Do you have any early memories regarding writing?
I loved reading and I loved words and I thought even at a very young age it was something that I could do and that I wanted to do. I wanted to be a writer and to create stories.
It seemed like such a magical thing, to be able to create something that would entertain others, to create an atmosphere and a sense of adventure. That your imagination could conjure up other worlds where characters did things and interacted with each other really appealed to me.
Were you encouraged at school or at home?
My mother read to me and our house was full of books. In primary school we wrote stories and poems, but in secondary school things were much more focussed on the exam system. I loved English at school because I loved reading, but there was really no emphasis on the creative side of things.
That is why I love seeing organisations like Community Arts Partnership going into schools now, helping to develop young students and encourage them to write, especially to write poetry. I really love that CAP takes writers and poets into schools so that young people can see how it can be done and who it is that produces poems.
For a place that is built on language and poetry it is a shame that so little is offered in schools?
Yes I think that is a shame but we just have to keep pushing the idea that writing and poetry are crucial to the development of children intellectually.
I was very lucky in that my mother sent me to verse speaking classes and through that I learned a lot about language and the musicality of language. It was central to my love of poetry. Learning things off by heart was a joy and I have always been grateful for being encouraged to do that. I still have a lot of those poems in my memory banks even now.
What did you study at Queens University?
I studied English Language and Literature at Queen’s University.
Did you develop any influences during that period?
No, not really. There was a big gap between my being at Queens and producing my first collection of poetry. I left Queen’s feeling that I could not be a writer. I went to the University of Ulster to do a postgrad qualification in Social Work and abandoned any hope of being a writer.
Much later, when I went back to writing , I discovered that in the meantime there had been the growth of a community arts movement, where writer’s groups had been established and people were getting together to share work. I joined Ards Writer’s Group, which at the time was being facilitated by Martin Mooney.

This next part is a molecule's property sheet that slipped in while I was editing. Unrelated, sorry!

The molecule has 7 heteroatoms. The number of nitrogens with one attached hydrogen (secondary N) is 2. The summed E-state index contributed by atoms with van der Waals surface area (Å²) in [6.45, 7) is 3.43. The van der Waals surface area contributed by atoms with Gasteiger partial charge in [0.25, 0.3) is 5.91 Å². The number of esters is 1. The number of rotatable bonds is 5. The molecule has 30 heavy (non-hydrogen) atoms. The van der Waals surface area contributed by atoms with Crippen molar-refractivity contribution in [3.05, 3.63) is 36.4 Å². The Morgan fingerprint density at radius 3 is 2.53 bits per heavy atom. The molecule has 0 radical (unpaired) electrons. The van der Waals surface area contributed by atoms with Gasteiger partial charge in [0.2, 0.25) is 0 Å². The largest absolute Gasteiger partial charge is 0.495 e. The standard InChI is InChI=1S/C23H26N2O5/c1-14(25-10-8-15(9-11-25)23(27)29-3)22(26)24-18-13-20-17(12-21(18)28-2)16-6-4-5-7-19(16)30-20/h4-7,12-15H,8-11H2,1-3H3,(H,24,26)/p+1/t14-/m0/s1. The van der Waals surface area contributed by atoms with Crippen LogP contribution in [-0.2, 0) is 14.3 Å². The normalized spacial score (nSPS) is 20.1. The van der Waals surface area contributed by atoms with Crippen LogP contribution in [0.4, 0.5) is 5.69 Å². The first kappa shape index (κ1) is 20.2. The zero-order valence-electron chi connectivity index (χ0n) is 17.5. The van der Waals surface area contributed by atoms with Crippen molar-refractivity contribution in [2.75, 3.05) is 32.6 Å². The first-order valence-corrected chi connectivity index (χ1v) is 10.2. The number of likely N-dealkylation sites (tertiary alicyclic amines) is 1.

During my time at University in the 1970’s , there were very few women writers to look to as role models. I think Medbh McGuckian was the only Northern woman who was being published at the time. There were very few female voices. We were taught the male canon and that was pretty much it. That certainly had an impact on me. I have written quite a lot about this lack of female voices and the influence of absences.
Do you make a decision, at some point, to take writing poetry seriously?
I had applied for a promotion, as part of pushing forward with my career, and I didn’t get the job. I was terribly disappointed, but in the short period after that I was able to think about what it was I wanted to do. I came back to the idea of writing, to the desire I had to be a writer and decided to take that seriously.
Having made that decision, I allowed myself to take my own writing seriously. I discovered that persistence is one of the things you really need as a writer. Regardless of any setbacks I have just kept moving forward with my writing, at the same time juggling that with a career and a family.
You still have to develop your craft?
That is true. I read a lot of other poets, I talked to a lot of poets and writers and I was continually learning how to structure my ideas, set out my poems in order to illustrate those thoughts I wanted to convey. I learnt how to edit, how to focus the ideas within the poems I was working on.
And all throughout this time of development there was support; Joan Newman who was part of the Belfast Writers Group was very supportive and encouraging to me. Martin Mooney, Mairtin Crawford, Damian Smyth, Denis and Rene Greig – people who encouraged and supported me. That mattered immensely; it provided a support system which wasn’t there when I was at University.
It takes time to develop your voice and without support it would have been much more difficult. Support is ongoing too, in that I have a group of poet and writer friends who provide critical feedback and encouragement. We support each other’s work and careers. That mutual support is really important.
You also worked in the community arts sector?
I did work – and still do – with a lot of people who otherwise who would not been able to access the kind of help in developing their skills if organisations like Community Arts Partnership didn’t exist. I was on the Board of the Community Arts Forum and helped to set up the Creative Writers Forum. Given how important the community networks were to me when I returned to writing I have been committed to being part of that process. I facilitate workshops, I have worked on writing projects and I have been very happy to work with people who are marginalised in society.
I do think that work is important and it also helps keep the work that you produce yourself connected in a way to a wider situation. You realise that there are many people who just don’t have access, whose voices are not being heard and so we work to change that situation.
See more information about Moyra’s work here: moyradonaldson.com
Part two of this interview is here